How to Make a Will when You Own Property Jointly
02 August 2019
If you own a property jointly with another person you can make a Will to ensure that your share is passed on in the right way when you die. There are two ways a property can be jointly owned – either as joint tenants or tenants in common – and what happens to your share when you die depends on the type of joint ownership you have.
When making a Will, it's important to understand how your property is owned and what the implications of this will be when you die. In this article we explain what happens to a jointly owned property when one owner dies and how you can use your Will to protect your investment.
Types of Joint Property Ownership Explained
When you purchase a property jointly with another person it can be held either as joint tenants or as tenants in common. And there are some key differences between the two.
When a property is owned as joint tenants, neither person owns an identifiable share of it. Instead, the owners co-own the whole of the property. If one owner dies, the property will automatically pass into the name of the surviving co-owner. This is called 'passing by survivorship.'
When a property is owned jointly as tenants in common, each person owns a specific share of the property. This is often 50% each, but it could be weighted more in favour of one person. This is usually reflective of how much money each person contributes to the property purchase or the mortgage payments. When one owner dies, their share of the property will form part of their Estate for succession purposes and will be passed on in line with the terms of their Will (if they have one) or in line with inheritance laws if they don't.
How to Make a Will as a Joint Property Owner
If you die without a valid Will in place, then your Estate will be distributed according to the Rules of Intestacy. This includes assets in your sole name and your share in any property owned as tenants in common.
The Rules of Intestacy place your relatives in a strict order of priority, starting with your spouse or civil partner. These rules don't recognise certain family members (such as unmarried partners or step-children) and they may not divide up your Estate in the way that you would have chosen.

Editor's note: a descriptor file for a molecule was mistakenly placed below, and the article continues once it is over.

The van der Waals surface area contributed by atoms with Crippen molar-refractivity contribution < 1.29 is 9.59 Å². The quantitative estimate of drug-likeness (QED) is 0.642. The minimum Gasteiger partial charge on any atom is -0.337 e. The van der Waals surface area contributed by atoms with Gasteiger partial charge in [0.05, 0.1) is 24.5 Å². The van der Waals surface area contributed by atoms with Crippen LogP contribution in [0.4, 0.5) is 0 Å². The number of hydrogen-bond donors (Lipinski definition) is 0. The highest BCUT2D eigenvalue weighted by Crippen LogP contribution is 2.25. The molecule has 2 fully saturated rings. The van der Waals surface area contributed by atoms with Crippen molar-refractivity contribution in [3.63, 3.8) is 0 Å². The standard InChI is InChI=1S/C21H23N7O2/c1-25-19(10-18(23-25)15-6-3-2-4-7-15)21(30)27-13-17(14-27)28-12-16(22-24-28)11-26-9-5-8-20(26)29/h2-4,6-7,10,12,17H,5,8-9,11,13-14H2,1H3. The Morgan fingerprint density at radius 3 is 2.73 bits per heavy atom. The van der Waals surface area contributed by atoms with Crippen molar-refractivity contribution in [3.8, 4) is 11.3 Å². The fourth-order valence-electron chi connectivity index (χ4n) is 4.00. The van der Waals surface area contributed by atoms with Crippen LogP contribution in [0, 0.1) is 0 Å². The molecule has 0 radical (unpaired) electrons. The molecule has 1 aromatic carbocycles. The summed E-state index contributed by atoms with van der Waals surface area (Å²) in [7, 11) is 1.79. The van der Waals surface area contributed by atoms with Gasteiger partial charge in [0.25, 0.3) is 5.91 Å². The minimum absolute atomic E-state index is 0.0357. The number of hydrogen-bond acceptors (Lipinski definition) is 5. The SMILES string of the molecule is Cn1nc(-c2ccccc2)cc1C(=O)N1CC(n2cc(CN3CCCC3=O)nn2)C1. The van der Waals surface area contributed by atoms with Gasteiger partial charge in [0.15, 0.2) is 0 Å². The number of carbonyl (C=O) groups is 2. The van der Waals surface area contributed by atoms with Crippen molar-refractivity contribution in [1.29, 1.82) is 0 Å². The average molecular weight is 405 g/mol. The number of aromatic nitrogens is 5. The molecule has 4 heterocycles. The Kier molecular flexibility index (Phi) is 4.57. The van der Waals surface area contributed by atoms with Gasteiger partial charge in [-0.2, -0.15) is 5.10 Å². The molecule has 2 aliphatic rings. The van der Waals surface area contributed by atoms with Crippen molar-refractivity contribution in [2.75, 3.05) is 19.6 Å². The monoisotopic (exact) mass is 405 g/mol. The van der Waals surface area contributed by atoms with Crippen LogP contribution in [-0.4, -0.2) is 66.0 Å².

For this reason, it's important to plan ahead to ensure that what is likely to be your most significant asset ends up in the right hands after you die.
If you own your property as joint tenants but you don't want your share to automatically pass to the surviving co-owner(s) when you die, then you'll need to sever the joint tenancy. Once this has been done, you'll own the property as tenants in common instead. If you and the co-owners want to own the property in unequal shares then we strongly recommend you take legal advice to ensure that the proportions of ownership are accurately recorded in writing and legally recognised.
Once you own the property as tenants in common, you can gift your share of the property to anyone you choose in your Will, or you can divide this up between multiple beneficiaries if you wish.
Can the Surviving Owner Continue Living in the Property?
You may want your surviving co-owner to continue living in your share of the property after your death but may not want them actually to inherit your share of the property. This creates the problem that if you gift your share of the property to someone else, then the surviving owner could find themselves without a roof over their head after you die.
One solution to this issue to consider is whether to include a Life Interest Trust in your Will. This way, you can allow the co-owner to continue living in the property for the rest of their life, but they won't own your share. Then, upon their death, your share of the property will still be distributed to your intended beneficiaries in line with the terms of your Will.
Another benefit of a Life Interest Trust is that, if the surviving owner goes into care in the future, your share of the property can't be used to cover their care fees.